Having chalked Ireland’s first Facebook Hackathon up as a success, Dublin Business Innovation Centre (Dublin BIC) hopes to make these events a regular occurrence, offering computer programmers the chance to collaborate on projects alongside Facebook engineers.
The enterprise development organisation hosted its first Facebook Hackathon at the Guinness Enterprise Centre (GEC) on 16 August, with nine Dublin BIC-supported companies taking part.
Companies such as Vendorshop, Text Me a Drink and Omnimotion opened up their code, site and commercial models for a nine-hour session of deconstruction and reconstruction to help improve their services. The aim was to make them more intuitive, user-friendly and better for customer engagement.
“This was an excellent experience. The insight we gained from the Facebook team over the day had an immediate impact on how we are going to work going forward,” said Chris Small, founder of Vendorshop. “We left the session tired but excited and with a number of the new functions fully integrated and live.”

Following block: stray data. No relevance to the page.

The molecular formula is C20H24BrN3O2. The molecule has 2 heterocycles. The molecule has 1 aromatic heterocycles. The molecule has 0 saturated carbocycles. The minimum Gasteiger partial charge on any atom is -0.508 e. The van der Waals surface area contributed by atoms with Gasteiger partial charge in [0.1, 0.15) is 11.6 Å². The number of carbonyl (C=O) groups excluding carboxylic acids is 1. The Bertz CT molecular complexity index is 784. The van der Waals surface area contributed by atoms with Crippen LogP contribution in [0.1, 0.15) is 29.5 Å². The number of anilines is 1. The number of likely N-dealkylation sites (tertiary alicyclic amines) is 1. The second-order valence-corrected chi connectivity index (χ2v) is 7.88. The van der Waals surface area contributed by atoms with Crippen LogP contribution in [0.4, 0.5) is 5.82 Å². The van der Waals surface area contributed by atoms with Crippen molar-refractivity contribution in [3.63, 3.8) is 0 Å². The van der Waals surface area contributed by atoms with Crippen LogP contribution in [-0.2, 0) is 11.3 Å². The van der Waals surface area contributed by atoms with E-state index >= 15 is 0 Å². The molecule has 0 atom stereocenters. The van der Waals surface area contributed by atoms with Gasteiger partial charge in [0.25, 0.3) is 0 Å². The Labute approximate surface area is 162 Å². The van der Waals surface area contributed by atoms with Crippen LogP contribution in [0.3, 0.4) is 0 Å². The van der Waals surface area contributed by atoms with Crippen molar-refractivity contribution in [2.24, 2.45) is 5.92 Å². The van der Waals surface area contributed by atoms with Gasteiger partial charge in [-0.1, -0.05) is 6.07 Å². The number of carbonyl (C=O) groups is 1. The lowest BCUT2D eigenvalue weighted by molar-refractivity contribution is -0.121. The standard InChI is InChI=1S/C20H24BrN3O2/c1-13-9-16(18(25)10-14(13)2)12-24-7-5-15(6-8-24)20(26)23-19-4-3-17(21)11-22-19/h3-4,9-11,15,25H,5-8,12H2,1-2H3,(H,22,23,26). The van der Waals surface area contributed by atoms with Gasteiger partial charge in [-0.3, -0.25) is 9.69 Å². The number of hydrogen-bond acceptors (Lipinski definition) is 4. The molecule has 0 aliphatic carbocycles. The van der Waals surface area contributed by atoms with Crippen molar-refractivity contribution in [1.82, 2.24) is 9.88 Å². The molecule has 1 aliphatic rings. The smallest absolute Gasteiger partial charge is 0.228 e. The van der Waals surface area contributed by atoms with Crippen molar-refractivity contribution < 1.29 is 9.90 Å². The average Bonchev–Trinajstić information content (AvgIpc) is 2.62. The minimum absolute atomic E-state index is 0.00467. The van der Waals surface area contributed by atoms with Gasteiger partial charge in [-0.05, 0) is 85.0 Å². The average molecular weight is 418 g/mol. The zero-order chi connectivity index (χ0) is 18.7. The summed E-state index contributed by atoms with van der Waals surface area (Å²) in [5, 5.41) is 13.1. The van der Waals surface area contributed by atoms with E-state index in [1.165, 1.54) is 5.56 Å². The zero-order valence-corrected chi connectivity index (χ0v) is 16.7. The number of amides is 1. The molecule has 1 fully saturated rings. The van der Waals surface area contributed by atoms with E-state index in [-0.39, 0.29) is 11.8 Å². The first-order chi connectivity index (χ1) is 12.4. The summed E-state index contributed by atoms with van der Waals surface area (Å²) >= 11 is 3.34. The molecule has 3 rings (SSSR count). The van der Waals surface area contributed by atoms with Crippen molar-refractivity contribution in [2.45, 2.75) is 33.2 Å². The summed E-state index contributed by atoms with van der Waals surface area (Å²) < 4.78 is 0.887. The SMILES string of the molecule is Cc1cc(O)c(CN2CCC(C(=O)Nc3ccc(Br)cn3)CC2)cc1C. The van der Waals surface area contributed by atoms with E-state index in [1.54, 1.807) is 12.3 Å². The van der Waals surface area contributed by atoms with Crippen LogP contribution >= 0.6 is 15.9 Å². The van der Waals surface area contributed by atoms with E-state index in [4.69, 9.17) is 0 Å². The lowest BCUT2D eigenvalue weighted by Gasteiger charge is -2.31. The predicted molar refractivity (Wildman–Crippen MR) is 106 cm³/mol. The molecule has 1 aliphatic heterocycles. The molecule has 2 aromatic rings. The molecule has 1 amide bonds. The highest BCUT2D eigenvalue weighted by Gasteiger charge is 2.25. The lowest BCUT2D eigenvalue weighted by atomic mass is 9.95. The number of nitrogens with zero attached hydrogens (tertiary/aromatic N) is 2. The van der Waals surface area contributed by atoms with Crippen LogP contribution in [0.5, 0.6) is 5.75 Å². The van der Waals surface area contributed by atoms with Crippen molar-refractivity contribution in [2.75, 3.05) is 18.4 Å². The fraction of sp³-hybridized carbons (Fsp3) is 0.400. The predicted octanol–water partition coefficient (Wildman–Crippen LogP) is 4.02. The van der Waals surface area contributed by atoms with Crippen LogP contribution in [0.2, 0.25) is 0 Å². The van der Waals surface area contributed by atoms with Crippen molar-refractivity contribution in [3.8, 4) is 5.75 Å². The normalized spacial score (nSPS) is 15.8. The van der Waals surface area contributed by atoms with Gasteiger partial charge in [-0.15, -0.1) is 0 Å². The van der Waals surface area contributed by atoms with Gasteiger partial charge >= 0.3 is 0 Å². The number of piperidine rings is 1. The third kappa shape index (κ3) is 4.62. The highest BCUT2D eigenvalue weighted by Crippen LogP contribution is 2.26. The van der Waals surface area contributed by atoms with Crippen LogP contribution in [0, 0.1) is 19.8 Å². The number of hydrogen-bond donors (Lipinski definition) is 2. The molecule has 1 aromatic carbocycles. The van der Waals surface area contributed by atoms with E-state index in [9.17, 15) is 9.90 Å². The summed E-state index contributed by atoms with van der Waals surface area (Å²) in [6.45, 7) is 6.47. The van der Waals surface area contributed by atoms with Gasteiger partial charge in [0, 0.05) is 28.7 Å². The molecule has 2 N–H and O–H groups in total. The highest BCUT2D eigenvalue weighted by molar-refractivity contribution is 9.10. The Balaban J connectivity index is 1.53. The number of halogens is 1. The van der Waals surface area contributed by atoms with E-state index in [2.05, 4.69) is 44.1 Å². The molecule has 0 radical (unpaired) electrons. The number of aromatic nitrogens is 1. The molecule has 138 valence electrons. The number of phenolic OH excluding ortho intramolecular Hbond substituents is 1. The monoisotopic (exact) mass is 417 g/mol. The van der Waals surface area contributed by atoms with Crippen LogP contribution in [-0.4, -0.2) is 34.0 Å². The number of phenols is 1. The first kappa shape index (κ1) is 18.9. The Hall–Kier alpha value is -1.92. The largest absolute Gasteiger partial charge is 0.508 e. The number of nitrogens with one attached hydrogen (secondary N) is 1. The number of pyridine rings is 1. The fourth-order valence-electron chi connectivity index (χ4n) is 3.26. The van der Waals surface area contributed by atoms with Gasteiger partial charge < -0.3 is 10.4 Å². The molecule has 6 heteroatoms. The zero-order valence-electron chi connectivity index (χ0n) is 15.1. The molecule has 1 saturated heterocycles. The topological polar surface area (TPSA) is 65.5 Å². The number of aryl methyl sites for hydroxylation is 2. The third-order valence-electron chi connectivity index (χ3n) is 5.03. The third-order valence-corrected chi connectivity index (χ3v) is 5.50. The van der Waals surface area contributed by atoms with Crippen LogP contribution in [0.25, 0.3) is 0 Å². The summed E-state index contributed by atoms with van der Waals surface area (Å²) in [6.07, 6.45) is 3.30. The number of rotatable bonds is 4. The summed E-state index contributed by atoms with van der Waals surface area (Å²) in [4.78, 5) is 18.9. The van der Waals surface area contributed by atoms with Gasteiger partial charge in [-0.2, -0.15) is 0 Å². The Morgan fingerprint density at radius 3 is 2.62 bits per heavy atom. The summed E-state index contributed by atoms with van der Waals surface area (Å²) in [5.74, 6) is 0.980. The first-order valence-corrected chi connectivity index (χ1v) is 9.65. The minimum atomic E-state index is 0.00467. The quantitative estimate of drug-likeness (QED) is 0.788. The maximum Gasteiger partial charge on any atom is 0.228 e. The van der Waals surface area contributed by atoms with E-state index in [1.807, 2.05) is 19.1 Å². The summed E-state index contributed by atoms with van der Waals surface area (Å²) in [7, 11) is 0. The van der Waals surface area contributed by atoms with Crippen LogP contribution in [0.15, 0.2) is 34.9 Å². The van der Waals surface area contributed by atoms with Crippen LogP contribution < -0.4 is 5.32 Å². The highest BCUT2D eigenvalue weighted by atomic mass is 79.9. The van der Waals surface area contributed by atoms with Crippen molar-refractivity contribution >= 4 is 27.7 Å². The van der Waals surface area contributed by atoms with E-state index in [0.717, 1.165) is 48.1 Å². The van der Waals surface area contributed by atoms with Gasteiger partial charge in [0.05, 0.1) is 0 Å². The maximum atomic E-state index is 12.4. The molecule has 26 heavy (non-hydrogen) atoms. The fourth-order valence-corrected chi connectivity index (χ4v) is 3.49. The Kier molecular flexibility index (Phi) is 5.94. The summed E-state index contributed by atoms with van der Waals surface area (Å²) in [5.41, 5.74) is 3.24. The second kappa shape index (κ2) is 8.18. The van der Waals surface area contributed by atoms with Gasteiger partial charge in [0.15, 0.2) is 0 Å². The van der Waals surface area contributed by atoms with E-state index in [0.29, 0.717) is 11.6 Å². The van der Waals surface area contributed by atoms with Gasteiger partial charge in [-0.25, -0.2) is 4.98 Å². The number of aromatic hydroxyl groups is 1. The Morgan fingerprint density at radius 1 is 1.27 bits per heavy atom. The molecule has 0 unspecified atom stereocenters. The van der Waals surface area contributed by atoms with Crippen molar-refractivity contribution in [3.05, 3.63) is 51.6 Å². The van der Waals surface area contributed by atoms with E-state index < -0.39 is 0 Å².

Facebook Hackathons are a tradition at Facebook and have gained a large following worldwide. In fact, Facebook is currently on a hackathon world tour for World Hack 2012. What comes from these sessions can often be crucial for new products, and Dublin BIC wants to see Irish companies participating in and benefitting from these events on a regular basis.
“Following on from a successful Facebook workshop in the GEC last May, Facebook offered us the opportunity to put forward companies that would get value from a hack,” said John Phelan project executive at Dublin BIC. “We jumped at the opportunity and hope to continue developing our relationship with Facebook, making these events a permanent feature for start-ups in Ireland.”